So, no alarm, but a word of attention – caution – to the players. And for doctors, especially those already involved in the field, a further step forward in the diagnosis, treatment and prevention of the disorder, which could benefit from a shared approach, from the exchange of data and statistics, from the elaboration of study programs and a wide-range research.

To cause concern, the element of addiction, of excess, the desire to play at all costs must be present. There is a kind of irrepressible instinct which hits many who end up literally captured by the game, losing contact with reality. This is seen in kids, like everyone who plays for hours and hours, even late at night, looking for the latest and most technically sophisticated videogame.

Some good advice

According to some, social withdrawal is often caused by overbearing parents who prefer not to let their children go out, because of their own laziness and to also keep their kids under control, or for fear of what's out there. In the case of younger children, videogames play the role of baby-sitter, and even end up replacing television. For the older ones, however, the “Web” often becomes the only space for socializing, and the virtual multimedia game replaces real life. 

The invitation addressed to parents, then, is to spend more time with their children. It has been observed that dependence on videogames tends to develops in those with already fragile personalities and living in situations of hardship. This is often due to a real absence of parents, if not actual, at least perceived — as lack of sharing, the absence of attention.

This is what happens in the most extreme cases, for example in Japan, where there is a very high number of hikikomori, adolescents who reject the world and stay behind closed doors. They avoid any contact with surrounding reality and stay glued to the internet and often to video games, a phenomenon we have already talked about in our portal.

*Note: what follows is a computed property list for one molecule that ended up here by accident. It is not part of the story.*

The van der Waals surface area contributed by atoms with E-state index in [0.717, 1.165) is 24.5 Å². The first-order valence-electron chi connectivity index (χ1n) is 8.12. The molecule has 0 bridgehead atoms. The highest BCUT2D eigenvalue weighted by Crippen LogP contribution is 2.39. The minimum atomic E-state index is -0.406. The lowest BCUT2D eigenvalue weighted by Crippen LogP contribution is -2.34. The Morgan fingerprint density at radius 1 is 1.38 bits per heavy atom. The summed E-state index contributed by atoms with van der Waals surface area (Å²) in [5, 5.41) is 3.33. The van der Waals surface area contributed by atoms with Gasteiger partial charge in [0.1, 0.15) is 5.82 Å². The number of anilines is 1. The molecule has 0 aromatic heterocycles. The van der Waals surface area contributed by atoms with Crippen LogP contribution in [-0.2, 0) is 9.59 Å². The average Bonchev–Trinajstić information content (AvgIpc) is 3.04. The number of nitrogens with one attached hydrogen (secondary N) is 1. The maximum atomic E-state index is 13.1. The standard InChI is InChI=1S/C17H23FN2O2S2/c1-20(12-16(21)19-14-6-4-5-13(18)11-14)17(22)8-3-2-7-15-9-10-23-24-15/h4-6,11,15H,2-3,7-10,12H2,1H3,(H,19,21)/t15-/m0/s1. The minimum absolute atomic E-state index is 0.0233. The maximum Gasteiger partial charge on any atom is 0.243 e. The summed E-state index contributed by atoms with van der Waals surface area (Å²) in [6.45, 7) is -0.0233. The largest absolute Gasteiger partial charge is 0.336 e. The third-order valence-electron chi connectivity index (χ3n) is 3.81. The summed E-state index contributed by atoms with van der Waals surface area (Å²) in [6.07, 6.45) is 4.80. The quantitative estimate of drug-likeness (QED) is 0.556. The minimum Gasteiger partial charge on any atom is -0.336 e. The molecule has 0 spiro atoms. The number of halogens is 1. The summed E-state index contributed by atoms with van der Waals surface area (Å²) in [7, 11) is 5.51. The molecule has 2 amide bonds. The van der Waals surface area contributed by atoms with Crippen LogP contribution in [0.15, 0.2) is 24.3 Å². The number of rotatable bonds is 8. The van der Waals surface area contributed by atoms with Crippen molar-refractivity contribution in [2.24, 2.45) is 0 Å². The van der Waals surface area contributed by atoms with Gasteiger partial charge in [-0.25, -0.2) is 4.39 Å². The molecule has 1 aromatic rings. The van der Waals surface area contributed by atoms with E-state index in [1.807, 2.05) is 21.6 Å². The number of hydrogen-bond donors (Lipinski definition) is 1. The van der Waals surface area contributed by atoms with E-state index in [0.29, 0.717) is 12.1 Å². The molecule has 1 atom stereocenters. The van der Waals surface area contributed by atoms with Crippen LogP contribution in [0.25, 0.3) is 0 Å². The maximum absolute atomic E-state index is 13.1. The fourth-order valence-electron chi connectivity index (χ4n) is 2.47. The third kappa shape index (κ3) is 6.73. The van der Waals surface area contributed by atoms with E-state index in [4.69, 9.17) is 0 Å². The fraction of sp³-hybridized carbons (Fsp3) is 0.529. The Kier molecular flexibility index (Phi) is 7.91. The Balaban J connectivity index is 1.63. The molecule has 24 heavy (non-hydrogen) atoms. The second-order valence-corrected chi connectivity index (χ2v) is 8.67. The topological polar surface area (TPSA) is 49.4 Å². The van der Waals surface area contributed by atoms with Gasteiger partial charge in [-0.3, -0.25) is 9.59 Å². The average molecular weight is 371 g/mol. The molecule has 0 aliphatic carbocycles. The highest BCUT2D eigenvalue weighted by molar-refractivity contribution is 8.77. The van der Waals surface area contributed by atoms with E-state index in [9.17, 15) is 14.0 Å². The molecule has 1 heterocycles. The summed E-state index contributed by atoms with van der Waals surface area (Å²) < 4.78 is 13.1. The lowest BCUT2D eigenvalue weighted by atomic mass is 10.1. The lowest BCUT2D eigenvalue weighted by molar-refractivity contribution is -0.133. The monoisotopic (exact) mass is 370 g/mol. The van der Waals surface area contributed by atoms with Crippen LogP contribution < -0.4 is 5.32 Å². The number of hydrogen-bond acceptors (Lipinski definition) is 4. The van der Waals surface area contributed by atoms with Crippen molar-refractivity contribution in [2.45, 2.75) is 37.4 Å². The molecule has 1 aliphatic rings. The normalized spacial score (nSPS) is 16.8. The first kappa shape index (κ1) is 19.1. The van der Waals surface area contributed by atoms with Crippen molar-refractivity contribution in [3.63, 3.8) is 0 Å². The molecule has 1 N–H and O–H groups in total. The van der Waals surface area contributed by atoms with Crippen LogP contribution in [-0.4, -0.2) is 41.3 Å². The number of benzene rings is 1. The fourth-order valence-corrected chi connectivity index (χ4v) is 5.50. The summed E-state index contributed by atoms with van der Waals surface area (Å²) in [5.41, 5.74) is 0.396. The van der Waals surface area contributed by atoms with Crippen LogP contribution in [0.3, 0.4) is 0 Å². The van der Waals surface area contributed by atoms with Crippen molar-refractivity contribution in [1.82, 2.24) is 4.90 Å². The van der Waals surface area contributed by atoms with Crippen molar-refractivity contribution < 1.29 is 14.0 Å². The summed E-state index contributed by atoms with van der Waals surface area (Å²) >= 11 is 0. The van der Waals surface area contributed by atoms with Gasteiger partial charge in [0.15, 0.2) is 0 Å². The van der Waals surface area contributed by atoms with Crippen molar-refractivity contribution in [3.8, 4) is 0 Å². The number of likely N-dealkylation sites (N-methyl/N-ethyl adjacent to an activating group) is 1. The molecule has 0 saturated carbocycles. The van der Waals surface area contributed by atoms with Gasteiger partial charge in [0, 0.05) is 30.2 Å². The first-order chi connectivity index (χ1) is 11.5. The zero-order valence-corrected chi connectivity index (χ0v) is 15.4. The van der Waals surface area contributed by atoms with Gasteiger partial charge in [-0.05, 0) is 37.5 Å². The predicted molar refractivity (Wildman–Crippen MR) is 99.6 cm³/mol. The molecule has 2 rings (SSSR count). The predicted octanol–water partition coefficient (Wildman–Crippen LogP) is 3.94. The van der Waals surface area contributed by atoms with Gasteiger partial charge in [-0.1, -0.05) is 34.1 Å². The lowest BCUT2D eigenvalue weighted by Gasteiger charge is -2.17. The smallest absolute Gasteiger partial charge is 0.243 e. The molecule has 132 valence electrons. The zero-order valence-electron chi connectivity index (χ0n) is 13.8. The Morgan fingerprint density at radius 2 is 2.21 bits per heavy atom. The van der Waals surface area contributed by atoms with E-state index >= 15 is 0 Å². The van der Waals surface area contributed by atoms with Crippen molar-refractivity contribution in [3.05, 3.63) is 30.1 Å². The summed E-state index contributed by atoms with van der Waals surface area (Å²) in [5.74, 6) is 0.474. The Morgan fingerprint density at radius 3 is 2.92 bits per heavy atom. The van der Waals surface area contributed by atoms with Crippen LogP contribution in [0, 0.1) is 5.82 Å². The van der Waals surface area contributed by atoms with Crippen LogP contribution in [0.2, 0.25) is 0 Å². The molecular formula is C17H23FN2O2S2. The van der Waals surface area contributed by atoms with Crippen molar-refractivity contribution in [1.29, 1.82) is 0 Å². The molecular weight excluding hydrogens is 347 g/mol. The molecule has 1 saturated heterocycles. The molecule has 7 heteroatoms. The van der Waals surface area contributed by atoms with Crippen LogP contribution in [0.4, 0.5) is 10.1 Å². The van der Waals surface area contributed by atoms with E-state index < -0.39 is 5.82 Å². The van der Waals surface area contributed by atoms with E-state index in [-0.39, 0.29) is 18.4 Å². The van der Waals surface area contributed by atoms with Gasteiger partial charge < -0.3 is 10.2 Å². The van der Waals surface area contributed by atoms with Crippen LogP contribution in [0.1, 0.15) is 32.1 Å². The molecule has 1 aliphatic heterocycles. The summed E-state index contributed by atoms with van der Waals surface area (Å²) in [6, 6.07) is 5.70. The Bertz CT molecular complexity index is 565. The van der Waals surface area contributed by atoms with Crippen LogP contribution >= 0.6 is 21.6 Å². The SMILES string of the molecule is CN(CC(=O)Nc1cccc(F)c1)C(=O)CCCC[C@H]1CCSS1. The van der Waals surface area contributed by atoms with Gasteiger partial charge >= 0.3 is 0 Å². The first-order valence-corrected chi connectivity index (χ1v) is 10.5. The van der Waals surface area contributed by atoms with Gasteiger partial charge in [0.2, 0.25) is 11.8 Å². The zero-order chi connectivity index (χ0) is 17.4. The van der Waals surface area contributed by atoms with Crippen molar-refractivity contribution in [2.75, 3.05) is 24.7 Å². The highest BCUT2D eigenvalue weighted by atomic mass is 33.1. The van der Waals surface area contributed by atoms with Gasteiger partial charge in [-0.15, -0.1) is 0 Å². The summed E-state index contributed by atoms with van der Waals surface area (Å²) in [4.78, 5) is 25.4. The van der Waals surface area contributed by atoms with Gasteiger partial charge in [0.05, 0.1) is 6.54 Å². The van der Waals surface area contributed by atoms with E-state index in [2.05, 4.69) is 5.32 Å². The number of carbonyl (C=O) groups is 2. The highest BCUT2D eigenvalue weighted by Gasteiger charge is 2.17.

The challenge is not to forbid but to educate

Videogames should not be demonized, but rather controlled . They should come in a box stamped with the phrase, “Handle with care”, the care that is needed in all educational and training processes, in the various stages of development of the person and his character. 

In fact, the videogame is able to offer numerous opportunities. The new studies enable a new analysis of these games that takes into account both their potential and dangers. They can help educators and parents to act as cultural mediators of a process that is playful but also educational at an moderate and conscious level of use, according to the age of the player/user of a technology that has become part of our daily life.

Both the studies and the clinical analysis prove that the risk of going from use to the abuse of videogames also depends on the relationship that young people establish with their peers and with adults in authoritative positions. “Disorder” sets in when children move away from conscious control by their parents; or when, among older users in a state of dissatisfaction or discomfort with their lives, the game goes from being a moment of leisure to an escape from reality.

Lucrezia Scotellaro writes for Family and Media. The above article is an edited and shorter version of the original, which can be read in its entirety at Family and Media